Synopses & Reviews
Scott is a washed-up football player who never made it, and whose girlfriend abandoned him along with his dreams of playing pro football. But things have a way of working out, in this sweet, poetic tale--and a new chapter in Scott's life begins as the old one ends. Offered a position in a Japanese sumo training "stable," Scott abandons his old life, his old name, and even his old hair color, and becomes an aspiring sumo wrestler. And in so doing, he begins to find some kind of center in himself...a center that had seemed lost for good. Thien Pham, the acclaimed illustrator of Gene Luen Yang's Level Up, returns as the writer and artist of a unique new graphic novel.Highly poetic and structured to echo the slow build and sudden clash of a sumo match, Pham's Sumo is an unusual and beautiful book. It's nearly a contradiction in terms: a delicate, deft, tender tale about...sumo wrestling.
About the Author
Thien Pham is a comic book and visual artist, based in the Bay Area. He is also a high school teacher. Pham illustrated Gene Luen Yang's Level Up, a YALSA Great Graphic Novel and New York Times Notable Children's Book. Sumo is his first solo work.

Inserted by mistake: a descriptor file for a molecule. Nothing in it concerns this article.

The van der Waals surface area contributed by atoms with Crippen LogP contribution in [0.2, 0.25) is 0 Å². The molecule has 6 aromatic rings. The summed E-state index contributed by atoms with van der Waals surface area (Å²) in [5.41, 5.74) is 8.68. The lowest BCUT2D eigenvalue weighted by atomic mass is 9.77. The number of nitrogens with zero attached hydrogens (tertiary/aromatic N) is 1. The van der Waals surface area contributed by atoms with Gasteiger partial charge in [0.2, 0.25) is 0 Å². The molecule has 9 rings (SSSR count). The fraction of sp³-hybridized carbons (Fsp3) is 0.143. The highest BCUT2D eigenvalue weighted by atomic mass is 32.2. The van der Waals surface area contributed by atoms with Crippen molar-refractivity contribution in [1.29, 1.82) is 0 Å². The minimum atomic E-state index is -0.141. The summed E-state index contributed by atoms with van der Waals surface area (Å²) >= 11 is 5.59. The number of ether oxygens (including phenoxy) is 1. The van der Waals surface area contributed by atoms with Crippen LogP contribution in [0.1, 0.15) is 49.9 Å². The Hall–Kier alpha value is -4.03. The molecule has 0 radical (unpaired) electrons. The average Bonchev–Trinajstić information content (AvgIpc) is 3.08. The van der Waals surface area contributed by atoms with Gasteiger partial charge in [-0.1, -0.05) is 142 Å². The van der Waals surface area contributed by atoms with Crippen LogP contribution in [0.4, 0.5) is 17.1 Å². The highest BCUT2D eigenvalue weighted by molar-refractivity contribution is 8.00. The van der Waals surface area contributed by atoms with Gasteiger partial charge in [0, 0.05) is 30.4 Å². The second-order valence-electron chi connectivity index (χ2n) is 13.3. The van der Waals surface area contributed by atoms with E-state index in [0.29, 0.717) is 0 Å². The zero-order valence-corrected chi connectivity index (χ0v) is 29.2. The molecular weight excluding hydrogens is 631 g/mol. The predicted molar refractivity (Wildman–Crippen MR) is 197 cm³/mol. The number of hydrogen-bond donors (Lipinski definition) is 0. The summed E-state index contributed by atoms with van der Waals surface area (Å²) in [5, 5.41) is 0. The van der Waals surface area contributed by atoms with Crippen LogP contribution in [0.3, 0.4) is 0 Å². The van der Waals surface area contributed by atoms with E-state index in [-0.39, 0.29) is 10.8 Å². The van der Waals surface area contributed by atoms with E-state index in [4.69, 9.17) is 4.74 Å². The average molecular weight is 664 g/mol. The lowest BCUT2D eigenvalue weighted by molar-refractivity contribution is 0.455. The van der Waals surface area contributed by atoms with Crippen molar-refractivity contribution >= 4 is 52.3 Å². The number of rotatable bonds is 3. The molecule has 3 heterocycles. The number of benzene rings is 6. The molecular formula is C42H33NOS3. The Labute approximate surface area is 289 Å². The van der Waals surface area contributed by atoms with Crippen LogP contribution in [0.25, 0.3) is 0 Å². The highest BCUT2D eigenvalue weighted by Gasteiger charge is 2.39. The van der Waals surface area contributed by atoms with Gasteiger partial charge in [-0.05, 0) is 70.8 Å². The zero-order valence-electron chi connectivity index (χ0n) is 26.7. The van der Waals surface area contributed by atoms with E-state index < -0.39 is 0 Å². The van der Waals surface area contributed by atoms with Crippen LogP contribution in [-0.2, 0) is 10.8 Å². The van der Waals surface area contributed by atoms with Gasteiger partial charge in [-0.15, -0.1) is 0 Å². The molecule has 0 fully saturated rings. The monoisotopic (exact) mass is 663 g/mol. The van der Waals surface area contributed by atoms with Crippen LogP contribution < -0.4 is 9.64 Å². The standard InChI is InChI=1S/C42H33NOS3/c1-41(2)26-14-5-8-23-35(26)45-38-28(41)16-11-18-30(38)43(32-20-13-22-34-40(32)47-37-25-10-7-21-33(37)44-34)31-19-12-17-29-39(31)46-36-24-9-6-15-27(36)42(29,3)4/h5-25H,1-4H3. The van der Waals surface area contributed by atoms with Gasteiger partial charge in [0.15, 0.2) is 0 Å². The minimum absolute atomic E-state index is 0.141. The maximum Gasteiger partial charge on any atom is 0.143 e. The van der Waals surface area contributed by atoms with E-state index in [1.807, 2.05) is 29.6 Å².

Reading Group Guide
A lot of the story is told in just pictures, especially moments of action and emotion. How did the illustrations alone tell parts of the story?
Each of the three storylines had its own color: blue for back home, orange for the school, and green for Scotts time with Asami. What do you think of this technique? How do the colors add to the storytelling?
What do you think of Scotts decision to go to Japan? Was it a decision that you would have made? Do you think it turned out to be a good decision?
Scotts friend Ryan says that being dumped is not a good enough reason to leave home, but Scott says he has nothing to stay for in any case. What makes it worth staying somewhere, or worth leaving?
Asami tells Scott that sumo isnt doing so well because “kids these days have no love for tradition.” Do you agree or disagree with that assessment? Does tradition play a role in your own life?
The story ends with two visual metaphors: the plane taking off, and the fish being released into water. Do these metaphors mean the same thing, or do they have different meanings? What are some other moments in life that could evoke similar sensations?
The novel has many scenes of training and competition in the dojo. How does the world of sumo wrestling compare with more familiar sports at home?
At the end of the story, many moments overlap where people say that Scott will be okay. What makes them and him so confident? What makes you feel sure of yourself?
Scotts Oyakata, or coach tells him that the three most important things in sumo are mind, body and spirit. How do you think those three concepts work together in sumo?